Engaging with employees – There are stronger workers’ councils around Europe, with stronger employee engagement. “When we come back, people will want to know how remote work fits in with daily life.”

Shared workspaces – From working in various large shared workspaces, Chris has noticed one common denominator: cleanliness. “People’s main concern when first using a desk is always ‘is my desk clean.’ Companies will need to figure out how to work with AB teams and hotdesking. There needs to be high visibility cleaning.”

A view from people and culture – Finn Vestergaard, Group People and Culture Director, ISS/AS

“We started coming back to work four weeks ago,” said Finn Vestergaard, a member of the Group Emergency Response Organisation (GERO) leading the COVID-19 response globally. Finn’s based in Denmark, where companies have already taken the first steps back into the office environment and a one-metre social distancing rule is now in place.

Every stage of the return process has been planned, monitored and assessed. ISS first brought back 25% of its workforce to see how things would go. They then interviewed these employees to get their feedback on their return to work, before bringing in another 25%. The two halves of its workforce now come in on a rota basis.

The company has dramatically increased cleaning of the workplace, but just as important as cleanliness itself is the visibility of cleaning. “People feel you’re taking care of them,” said Finn. The company’s achieving this through signs, posters and hygiene stewards who answer questions and engage with employees to ensure they feel comfortable.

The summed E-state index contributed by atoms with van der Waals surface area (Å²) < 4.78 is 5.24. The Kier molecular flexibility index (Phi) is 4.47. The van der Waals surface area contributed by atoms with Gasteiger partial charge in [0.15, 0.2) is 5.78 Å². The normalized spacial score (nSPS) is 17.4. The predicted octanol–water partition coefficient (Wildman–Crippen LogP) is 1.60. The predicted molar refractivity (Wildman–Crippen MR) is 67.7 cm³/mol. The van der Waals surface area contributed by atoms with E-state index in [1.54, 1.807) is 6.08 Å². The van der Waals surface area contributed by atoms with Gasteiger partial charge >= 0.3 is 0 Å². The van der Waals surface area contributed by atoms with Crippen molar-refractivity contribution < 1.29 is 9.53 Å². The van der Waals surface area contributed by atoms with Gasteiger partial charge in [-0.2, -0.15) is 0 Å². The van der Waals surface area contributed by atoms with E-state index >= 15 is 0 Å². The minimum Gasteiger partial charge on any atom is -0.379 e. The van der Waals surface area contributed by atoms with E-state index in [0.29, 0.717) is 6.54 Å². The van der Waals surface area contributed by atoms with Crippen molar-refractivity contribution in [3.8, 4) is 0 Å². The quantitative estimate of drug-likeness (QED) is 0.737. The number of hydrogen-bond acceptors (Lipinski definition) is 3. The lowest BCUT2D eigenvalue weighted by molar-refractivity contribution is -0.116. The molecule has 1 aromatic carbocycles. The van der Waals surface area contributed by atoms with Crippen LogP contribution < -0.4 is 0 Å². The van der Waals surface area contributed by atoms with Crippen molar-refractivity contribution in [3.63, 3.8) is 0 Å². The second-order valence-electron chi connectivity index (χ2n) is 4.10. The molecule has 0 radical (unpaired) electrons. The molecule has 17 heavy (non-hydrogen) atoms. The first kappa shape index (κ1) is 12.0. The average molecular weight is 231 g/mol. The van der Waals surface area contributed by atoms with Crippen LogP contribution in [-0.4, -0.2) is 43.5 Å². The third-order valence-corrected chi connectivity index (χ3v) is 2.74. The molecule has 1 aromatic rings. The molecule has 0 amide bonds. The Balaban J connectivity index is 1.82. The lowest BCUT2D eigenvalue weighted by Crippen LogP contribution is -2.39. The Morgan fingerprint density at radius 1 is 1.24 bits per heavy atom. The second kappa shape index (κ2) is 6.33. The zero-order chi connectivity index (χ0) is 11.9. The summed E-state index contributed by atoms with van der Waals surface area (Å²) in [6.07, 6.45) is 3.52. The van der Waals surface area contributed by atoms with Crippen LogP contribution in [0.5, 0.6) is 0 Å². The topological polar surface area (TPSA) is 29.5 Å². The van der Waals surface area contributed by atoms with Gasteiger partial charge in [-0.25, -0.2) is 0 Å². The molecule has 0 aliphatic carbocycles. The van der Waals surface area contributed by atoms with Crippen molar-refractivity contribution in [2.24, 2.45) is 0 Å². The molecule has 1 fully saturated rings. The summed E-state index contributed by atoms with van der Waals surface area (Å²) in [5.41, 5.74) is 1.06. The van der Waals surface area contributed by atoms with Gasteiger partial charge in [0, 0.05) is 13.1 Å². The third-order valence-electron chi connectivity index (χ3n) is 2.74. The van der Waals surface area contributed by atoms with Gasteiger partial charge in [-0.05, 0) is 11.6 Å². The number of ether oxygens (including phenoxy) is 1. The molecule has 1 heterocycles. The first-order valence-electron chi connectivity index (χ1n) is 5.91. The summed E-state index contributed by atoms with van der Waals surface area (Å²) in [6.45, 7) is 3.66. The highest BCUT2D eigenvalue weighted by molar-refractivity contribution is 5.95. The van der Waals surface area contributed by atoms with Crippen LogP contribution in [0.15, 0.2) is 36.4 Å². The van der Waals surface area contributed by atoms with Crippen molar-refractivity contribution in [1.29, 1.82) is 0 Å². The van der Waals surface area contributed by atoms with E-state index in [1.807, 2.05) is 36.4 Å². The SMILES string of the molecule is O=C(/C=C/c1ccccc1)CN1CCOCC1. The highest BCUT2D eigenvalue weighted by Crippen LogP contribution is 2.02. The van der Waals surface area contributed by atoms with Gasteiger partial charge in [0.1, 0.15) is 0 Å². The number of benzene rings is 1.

“It’s easy to handle people who are ready to go back, but harder to deal with people who are worried about coming back,” said Finn. It’s important to speak to employees through company meetings, emails and surveys to understand their key concerns and ensure these are addressed. ISS has put together a pack entitled ‘Our Way Back to the Office,’ based on interviews and surveys of over 1000 ISS and client employees globally.

ISS has also devised a touchpoint framework to review every point of their employees’ work journey and the interactions that take place. This allows them to identify the areas that might be affected by COVID-19 and to take actions to reduce the risk. Senior management has been trained on how to engage with staff and Finn has been personally welcoming people back. “It’s important to look them in the eye and make them feel safe,” he said.

While transitioning your workforce back to the office, it’s also important not to forget about people working from home. ISS is creating social communities for its remote staff, livestreaming fitness, bingo and other activities to keep them engaged and feeling like part of the team.

“It’s the balance of getting people back into the office and treating them in the right way,” said Finn.

Conclusion

The longer term effects of COVID-19 are not yet clear. The process of returning millions of employees to the workplace is a lengthy and complex one. With many organisations facing significant revenue loss during this period, the big challenge will be to make significant changes while conserving cash. What is clear is that this process will need to have people at its heart. It’s not just about making the office the right environment, but about making all workplaces the right environment. Whether the workplace of the future is physical, virtual or a combination of the two, it’s crucial that it’s a workplace catered to the needs of the people who occupy it.